Thomas Aquinas (1224-1274), in the 13th century, offered a clear and logical presentation of the cosmological argument.  He said that everything that comes into existence owes its existence to something else.  Nothing brings itself into existence or causes itself (Holman, p. 36).  Once again, if we trace backward from the effect to cause, effect to cause, and so on, we will arrive at the uncaused first cause.  As we have seen, Christians believe this is God.

G. F. W. von Leibniz (1646-1716) modified Aquinas’ argument by addressing the idea that there must be, along with a sufficient cause, a sufficient reason for the existence of the universe.  Leibniz sought to answer the question of ‘why’ there was a universe.  The universe does not necessarily have to be, therefore, something or someone wanted it to be.  He posited that things that are caused do not happen without a reason.  He said that, just as everything that is caused had a prior cause, everything that exists had a prior reason for existing, and that reason must be, “…outside of and prior to its existence.  And just as there can be no infinite chain of causes, there can be no infinite chain of reasons.  Thus, the universe cannot provide a sufficient explanation for its own existence or state of affairs.  The only sufficient reason must be found outside of the universe in a being whose existence is “self-explanatory…(and) logically necessary.”  And this being is who we call God” (Holman, p. 37).

Conclusion

The two truths that the Cosmological argument attempts to convince the unbeliever to acknowledge are: (1) something, or someone, caused the universe to come into existence, and (2) something, or someone, is keeping the universe existing right now.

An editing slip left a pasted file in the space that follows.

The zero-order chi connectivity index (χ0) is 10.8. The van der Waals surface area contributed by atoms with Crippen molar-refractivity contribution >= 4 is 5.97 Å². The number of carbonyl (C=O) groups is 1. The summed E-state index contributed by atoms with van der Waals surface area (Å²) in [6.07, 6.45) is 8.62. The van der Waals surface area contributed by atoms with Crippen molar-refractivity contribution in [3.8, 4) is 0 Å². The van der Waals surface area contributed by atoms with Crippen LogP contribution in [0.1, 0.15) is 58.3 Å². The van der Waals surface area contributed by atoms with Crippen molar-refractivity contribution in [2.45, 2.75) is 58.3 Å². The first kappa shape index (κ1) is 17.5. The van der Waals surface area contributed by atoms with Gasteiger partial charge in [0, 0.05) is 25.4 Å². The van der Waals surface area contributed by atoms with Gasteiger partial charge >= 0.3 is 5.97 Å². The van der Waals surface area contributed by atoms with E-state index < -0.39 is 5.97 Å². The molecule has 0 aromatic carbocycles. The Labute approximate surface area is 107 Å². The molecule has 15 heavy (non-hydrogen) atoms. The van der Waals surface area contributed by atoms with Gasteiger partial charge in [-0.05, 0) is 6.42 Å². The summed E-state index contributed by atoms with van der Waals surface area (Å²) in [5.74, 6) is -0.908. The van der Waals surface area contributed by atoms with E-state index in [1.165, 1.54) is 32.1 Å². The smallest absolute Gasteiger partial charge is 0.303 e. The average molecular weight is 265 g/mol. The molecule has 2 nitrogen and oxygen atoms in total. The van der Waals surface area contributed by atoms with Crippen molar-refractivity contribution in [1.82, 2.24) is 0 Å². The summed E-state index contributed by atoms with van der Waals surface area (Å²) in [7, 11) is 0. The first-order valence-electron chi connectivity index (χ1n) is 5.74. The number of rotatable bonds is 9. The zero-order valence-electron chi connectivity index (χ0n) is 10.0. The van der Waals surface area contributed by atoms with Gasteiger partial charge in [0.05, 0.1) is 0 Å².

If we can get the skeptic to consider these two points as true, or at least possible, we have removed barriers that provide the unbeliever with reasons (excuses) for rejecting the possibility of the existence of God.  When these excuses no longer exist, the unbeliever has no grounds, or at least fewer grounds, for fighting the Holy Spirit’s calling.

Not only that, but once a skeptic acknowledges that there must be a force that created the universe, and even now sustains it, we can give biblical evidence for exactly Who that Creator/Sustainer is.  Genesis 1:1 tells us that, “In the beginning, God created the heavens and the earth” (ESV, cf. Job 38:4-7; Psalm 33:6, 136:5; Isaiah 42:5, 45:18; John 1:1-13; Acts 14:15, 17:24; Colossians 1:16; Hebrews 1:10, 11:3; Revelation 4:11).

The Bible also is clear that God is sustaining everything in the universe…right now.  While extolling the glory of Jesus, the apostle Paul says this about Him, “And he is before all things, and in him all things hold together” (Colossians 1:17 ESV).  Again, in Hebrews 1:3, Paul says this about Jesus, “He…upholds the universe by the word of his power” (ESV).

The Cosmological argument is a tool to be used for the glory of God and the furtherance of His Kingdom.  While nothing replaces or overshadows the power of the Holy Spirit in evangelism [4], a good argument in the hands of a committed follower of Jesus can be a powerful witness to an unbelieving world.

Resources

The Holy Bible, English Standard Version

“Scripture quotations are from The Holy Bible, English Standard Version® (ESV)

Geisler, Norman.  Baker Encyclopedia of Christian Apologetics.  Baker Academic, 1999.

Powell, Doug.  Holman Guide to Christian Apologetics.  Holman Reference, 2006.